On 8 October 2010 the High Court gave a second judgment in Scullion v Bank of Scotland Plc (2010). The claim arose from a negligent valuation of residential property and is unusual, insofar as the claimant here was not the mortgagee but the borrower. It is also likely to be of interest to insurers as, potentially, it widens the extent and scope of the duty owed by valuers to buy-to-let purchasers.

The first judgment on liability was given in March 2010. In it Richard Snowdon QC (sitting as a High Court judge) held that the principle in Smith v Bush imposes a duty of care to the purchaser of residential property at the lower end of the market upon the valuer instructed by the lender and should apply also to buy-to-let purchasers of similar property. This second judgment deals with issues of causation, quantum and contributory negligence.


The claimant was a self-employed builder who decided to enter the buy-to-let market. In October 2002 he purchased a flat in Cobham, Surrey for £299,800. His intention was to let the flat for an amount which would enable him to pay the mortgage and outgoings and to obtain some extra income. In due course, he also hoped to make a capital profit from selling the flat.

Colleys (the valuation service of BoS) were retained to value the flat by the mortgagee, Mortgages plc. Subsequently, they advised that the market value of the flat was £352,950, whilst the rental value was £2,000 pcm.

After some initial difficulty, the claimant eventually managed to let the flat in April 2003, although the rent achieved was only £1,050 pcm. However, as he was unable to cover his overheads, the claimant sold the flat in May 2006 for £270,000. Of this sum, the claimant paid £260,000 to the mortgagee, leaving an outstanding balance of around £71,000.

The claim

The claimant alleged that both of the valuations provided by Colleys were negligent. As regards the market valuation, he alleged that he was entitled to damages of £30,000 (the difference between the actual value of the flat (£300,000) and the price achieved upon disposal (£270,000)), such loss being reasonably foreseeable. As regards the rental valuation, he alleged that but for the advice given he would not have entered into the transaction. Accordingly, he claimed to be entitled to all payments and expenses in relation the purchase and subsequent rental.

The judgment

Giving judgment, Richard Snowden QC held that:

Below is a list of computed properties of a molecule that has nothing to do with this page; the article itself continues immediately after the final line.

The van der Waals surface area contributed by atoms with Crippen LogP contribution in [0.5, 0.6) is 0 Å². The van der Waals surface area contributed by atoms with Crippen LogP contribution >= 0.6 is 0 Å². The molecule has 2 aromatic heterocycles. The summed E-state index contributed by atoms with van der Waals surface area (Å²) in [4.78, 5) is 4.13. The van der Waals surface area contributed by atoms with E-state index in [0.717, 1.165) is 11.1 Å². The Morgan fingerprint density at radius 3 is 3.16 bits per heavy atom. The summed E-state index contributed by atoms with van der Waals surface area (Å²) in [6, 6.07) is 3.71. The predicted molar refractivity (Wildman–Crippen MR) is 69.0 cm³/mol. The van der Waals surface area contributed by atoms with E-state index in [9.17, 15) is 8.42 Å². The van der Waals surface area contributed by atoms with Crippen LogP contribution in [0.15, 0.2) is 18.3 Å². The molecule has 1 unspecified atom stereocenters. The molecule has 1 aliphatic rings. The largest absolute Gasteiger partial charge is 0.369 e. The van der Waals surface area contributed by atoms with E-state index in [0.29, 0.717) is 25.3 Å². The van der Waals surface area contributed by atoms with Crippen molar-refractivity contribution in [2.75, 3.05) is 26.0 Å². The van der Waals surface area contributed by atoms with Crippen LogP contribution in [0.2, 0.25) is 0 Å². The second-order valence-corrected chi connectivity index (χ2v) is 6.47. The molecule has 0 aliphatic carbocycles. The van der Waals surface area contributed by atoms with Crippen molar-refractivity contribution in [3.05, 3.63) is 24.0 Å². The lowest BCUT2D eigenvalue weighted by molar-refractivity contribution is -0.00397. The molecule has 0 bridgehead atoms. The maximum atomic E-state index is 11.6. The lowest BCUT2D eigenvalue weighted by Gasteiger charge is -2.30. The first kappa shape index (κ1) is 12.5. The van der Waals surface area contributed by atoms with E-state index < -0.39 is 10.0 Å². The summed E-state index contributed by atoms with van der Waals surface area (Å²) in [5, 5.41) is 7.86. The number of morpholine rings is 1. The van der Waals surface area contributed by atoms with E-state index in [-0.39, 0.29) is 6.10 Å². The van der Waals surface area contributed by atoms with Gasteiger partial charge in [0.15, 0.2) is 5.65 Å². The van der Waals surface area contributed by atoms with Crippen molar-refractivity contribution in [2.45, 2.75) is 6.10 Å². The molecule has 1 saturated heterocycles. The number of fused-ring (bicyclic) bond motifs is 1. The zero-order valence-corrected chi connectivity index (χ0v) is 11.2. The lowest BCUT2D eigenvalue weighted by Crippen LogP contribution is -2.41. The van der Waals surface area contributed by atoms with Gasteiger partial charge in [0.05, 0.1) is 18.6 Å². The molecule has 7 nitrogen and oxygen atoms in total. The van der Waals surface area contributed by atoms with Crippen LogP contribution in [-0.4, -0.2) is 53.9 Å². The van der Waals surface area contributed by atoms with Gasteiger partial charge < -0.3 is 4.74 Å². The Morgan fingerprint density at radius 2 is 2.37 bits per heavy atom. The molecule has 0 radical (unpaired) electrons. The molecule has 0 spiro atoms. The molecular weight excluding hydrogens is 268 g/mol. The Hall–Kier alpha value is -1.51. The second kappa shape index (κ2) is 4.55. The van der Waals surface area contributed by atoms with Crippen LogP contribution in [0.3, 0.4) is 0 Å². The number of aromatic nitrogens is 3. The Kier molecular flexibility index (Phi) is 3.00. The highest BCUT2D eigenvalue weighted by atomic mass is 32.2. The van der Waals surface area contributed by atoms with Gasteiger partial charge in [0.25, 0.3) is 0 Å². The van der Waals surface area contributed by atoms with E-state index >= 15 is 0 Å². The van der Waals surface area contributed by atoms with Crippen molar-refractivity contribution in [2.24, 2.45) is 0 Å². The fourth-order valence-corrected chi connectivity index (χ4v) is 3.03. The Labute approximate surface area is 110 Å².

• A duty of care was owed to the claimant by Colleys in tort.  
  • Colleys had breached that duty of care in respect of both valuations.  
  • Colleys knew that the claimant would rely on both valuations to decided whether or not to purchase the flat.  
  • SAAMCO principles applied, such that the claimant could recover only those losses which were a consequence of the valuations being wrong.  
  • The claimant could not therefore recover damages of £30,000, caused by a deterioration in the property market.  
  • The scope of the duty owed by Colleys to the claimant was not necessarily limited by the scope of their duty to the mortgagee.  
  • The claimant suffered no loss as a result of the market valuation, as he in fact paid less than the market value of the flat.  
  • The claimant could not recover his costs of purchasing the flat or the first payment of mortgage interest, those liabilities not being attributable to Colleys' negligence.  
  • Broadly, the claimant could recover the amount of his overheads (including his mortgage interest payments and general letting expenses), less the rental income he received.  
  • The claimant himself did nothing to cause or contribute to his losses.  

Further and importantly, he held that:  

  • In circumstances where the claimant had acknowledged his outstanding debt to his mortgagee, there were no grounds to reduce the damages payable to the claimant on the grounds that no such liability existed; and  
  • the claimant could not be compelled to use his damages in a particular way.  


This decision is likely to be of interest to valuers and their insurers as:  

  • It appears to extend the duty of care in tort enunciated in Smith v Bush (1990) 2 AC 605, owed by valuers to residential purchasers, to commercial buy-to-let investors.  
  • It fails to draw any distinction between the duties owed by a valuer in relation to rental valuation and capital valuations, notwithstanding that the valuer has no control over rental receipts or their use.  
  • It confirms that valuers (and in turn their insurers) may be held liability for losses sustained by buy-to-let investors, over and above those of any mortgagee.
  • It is a reminder that, generally, a borrower will not be compelled to apply any damages to discharge an outstanding debt to his mortgagee.

While the time to lodge an appeal against this decision has yet to expire, in its current form, this decision risks promoting yet further claims against valuers, who have already sustained a vigorous attack by lenders. However, in similar such cases by borrowers, it may be possible to distinguish this decision where there is evidence to show that the borrower is a large scale investor to whom no duty was owed. As part of any negotiated settlement and to avoid the risk of a subsequent claim by any lender, it may also be possible to agree terms for payment of all or part of the settlement sum to the lender direct.